ArrayList<Person> people = new ArrayList<>();
    people.add(new Person("Dan", 4));
    people.add(new Person("Andi", 2));
    people.add(new Person("Bob", 42));
    people.add(new Person("Debby", 3));
    people.add(new Person("Bob", 72));
    people.add(new Person("Barry", 20));
    people.add(new Person("Cathy", 40));
    people.add(new Person("Bob", 40));
    people.add(new Person("Barry", 50));

    // Define chained comparators:
    // Great article explaining this and how to make it even neater:
    // http://blog.jooq.org/2014/01/31/java-8-friday-goodies-lambdas-and-sorting/
    Comparator<Person> comparator = Comparator.comparing(person -> person.name);
    comparator = comparator.thenComparing(Comparator.comparing(person -> person.age));

    // Sort the stream:
    Stream<Person> personStream = people.stream().sorted(comparator);

    // Make sure that the output is as expected:
    List<Person> sortedPeople = personStream.collect(Collectors.toList());
    Assert.assertEquals("Andi",  sortedPeople.get(0).name); Assert.assertEquals(2,  sortedPeople.get(0).age);
    Assert.assertEquals("Barry", sortedPeople.get(1).name); Assert.assertEquals(20, sortedPeople.get(1).age);
    Assert.assertEquals("Barry", sortedPeople.get(2).name); Assert.assertEquals(50, sortedPeople.get(2).age);
    Assert.assertEquals("Bob",   sortedPeople.get(3).name); Assert.assertEquals(40, sortedPeople.get(3).age);
    Assert.assertEquals("Bob",   sortedPeople.get(4).name); Assert.assertEquals(42, sortedPeople.get(4).age);
    Assert.assertEquals("Bob",   sortedPeople.get(5).name); Assert.assertEquals(72, sortedPeople.get(5).age);
    Assert.assertEquals("Cathy", sortedPeople.get(6).name); Assert.assertEquals(40, sortedPeople.get(6).age);
    Assert.assertEquals("Dan",   sortedPeople.get(7).name); Assert.assertEquals(4,  sortedPeople.get(7).age);
    Assert.assertEquals("Debby", sortedPeople.get(8).name); Assert.assertEquals(3,  sortedPeople.get(8).age);
    // Andi     : 2
    // Barry    : 20
    // Barry    : 50
    // Bob      : 40
    // Bob      : 42
    // Bob      : 72
    // Cathy    : 40
    // Dan      : 4
    // Debby    : 3
}

/**
 * A person in our system.
 */
public static class Person
{
    /**
     * Creates a new person.
     * @param name The name of the person.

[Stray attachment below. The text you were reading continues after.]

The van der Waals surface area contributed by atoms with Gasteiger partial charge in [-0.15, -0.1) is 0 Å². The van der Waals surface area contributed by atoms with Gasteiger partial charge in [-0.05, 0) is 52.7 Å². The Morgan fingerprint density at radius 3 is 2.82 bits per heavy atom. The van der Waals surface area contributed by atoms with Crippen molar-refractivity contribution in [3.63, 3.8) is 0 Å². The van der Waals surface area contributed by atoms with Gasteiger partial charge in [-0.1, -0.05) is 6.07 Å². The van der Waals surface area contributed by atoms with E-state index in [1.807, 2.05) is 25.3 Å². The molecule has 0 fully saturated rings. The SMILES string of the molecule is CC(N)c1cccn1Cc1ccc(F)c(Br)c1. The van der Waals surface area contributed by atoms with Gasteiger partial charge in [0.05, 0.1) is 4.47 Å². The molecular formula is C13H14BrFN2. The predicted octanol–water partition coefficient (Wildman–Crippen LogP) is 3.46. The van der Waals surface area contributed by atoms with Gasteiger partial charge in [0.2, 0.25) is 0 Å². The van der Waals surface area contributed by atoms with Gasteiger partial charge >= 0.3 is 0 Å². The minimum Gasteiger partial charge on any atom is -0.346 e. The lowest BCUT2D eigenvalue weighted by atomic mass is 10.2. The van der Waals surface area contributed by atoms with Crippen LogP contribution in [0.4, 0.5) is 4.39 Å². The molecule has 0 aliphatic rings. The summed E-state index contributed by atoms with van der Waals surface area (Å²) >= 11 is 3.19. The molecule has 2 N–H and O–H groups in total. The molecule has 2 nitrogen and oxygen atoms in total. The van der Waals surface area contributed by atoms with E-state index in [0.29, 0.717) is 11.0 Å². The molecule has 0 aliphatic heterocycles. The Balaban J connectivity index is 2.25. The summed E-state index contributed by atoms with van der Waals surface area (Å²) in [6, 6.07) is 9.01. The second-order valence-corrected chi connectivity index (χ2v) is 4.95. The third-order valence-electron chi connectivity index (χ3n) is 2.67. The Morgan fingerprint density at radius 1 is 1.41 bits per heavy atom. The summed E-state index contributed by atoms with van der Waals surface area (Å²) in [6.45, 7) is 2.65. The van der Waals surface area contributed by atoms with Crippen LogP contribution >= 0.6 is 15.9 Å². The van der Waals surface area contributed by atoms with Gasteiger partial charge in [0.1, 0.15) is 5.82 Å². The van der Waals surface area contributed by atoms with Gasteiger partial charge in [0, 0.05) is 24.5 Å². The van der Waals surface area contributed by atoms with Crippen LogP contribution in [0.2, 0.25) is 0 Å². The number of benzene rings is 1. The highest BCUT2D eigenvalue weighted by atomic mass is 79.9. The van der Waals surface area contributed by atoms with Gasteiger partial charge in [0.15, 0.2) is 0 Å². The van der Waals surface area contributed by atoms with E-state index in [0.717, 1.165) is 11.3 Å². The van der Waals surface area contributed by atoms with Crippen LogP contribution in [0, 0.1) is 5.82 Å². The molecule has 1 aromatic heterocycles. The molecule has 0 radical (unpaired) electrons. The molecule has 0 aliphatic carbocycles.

* @param age The age of the person.
     */
    public Person(String name, int age)
    {
        this.age = age;
        this.name = name;
    }

    /**
     * The name of the person.
     */
    public String name;

    /**
     * The age of the person.
     */
    public int age;

    @Override
    public String toString()
    {
        if (name == null) return super.toString();
        else return String.format("%s : %d", this.name, this.age);
    }
}
share|improve this answer
Arrays.sort(persons, new PersonComparator());



import java.util.Comparator;

public class PersonComparator implements Comparator<? extends Person> {

    @Override
    public int compare(Person o1, Person o2) {
        if(null == o1 || null == o2  || null == o1.getName() || null== o2.getName() ){
            throw new NullPointerException();
        }else{
            int nameComparisonResult = o1.getName().compareTo(o2.getName());
            if(0 == nameComparisonResult){
                return o1.getAge()-o2.getAge();
            }else{
                return nameComparisonResult;
            }
        }
    }
}


class Person{
    int age; String name;

    public int getAge() {
        return age;
    }

    public void setAge(int age) {
        this.age = age;
    }

    public String getName() {
        return name;
    }

    public void setName(String name) {
        this.name = name;
    }

}

Updated version:

public class PersonComparator implements Comparator<? extends Person> {

   @Override
   public int compare(Person o1, Person o2) {

      int nameComparisonResult = o1.getName().compareToIgnoreCase(o2.getName());
      return 0 == nameComparisonResult?o1.getAge()-o2.getAge():nameComparisonResult;

   }
 }
share|improve this answer
    
The nullpointer exception handling is nice and make clear that it would not work with null, but it would be raised anyway –  Ralph Jan 26 '11 at 14:43
    
You are absolutely right. I recently used to check some values to copy from one place to other and now i keep doing it everywhere. –  fmucar Jan 26 '11 at 15:47

You can use generic serial Comparator to sort collections by multiple fields.

import org.apache.commons.lang3.reflect.FieldUtils;
import java.util.Arrays;
import java.util.Comparator;
import java.util.List;

/**
* @author MaheshRPM
*/
public class SerialComparator<T> implements Comparator<T> {
List<String> sortingFields;

public SerialComparator(List<String> sortingFields) {
    this.sortingFields = sortingFields;
}

public SerialComparator(String... sortingFields) {
    this.sortingFields = Arrays.asList(sortingFields);
}

@Override
public int compare(T o1, T o2) {
    int result = 0;
    try {
        for (String sortingField : sortingFields) {
            if (result == 0) {
                Object value1 = FieldUtils.readField(o1, sortingField, true);
                Object value2 = FieldUtils.readField(o2, sortingField, true);
                if (value1 instanceof Comparable && value2 instanceof Comparable) {
                    Comparable comparable1 = (Comparable) value1;
                    Comparable comparable2 = (Comparable) value2;
                    result = comparable1.compareTo(comparable2);
                } else {
                    throw new RuntimeException("Cannot compare non Comparable fields. " + value1.getClass()
                            .getName() + " must implement Comparable<" + value1.getClass().getName() + ">");
                }
            } else {
                break;
            }
        }
    } catch (IllegalAccessException e) {
        throw new RuntimeException(e);
    }
    return result;
}
}
share|improve this answer

Your Answer

 
discard

By posting your answer, you agree to the privacy policy and terms of service.

Not the answer you're looking for? Browse other questions tagged or ask your own question.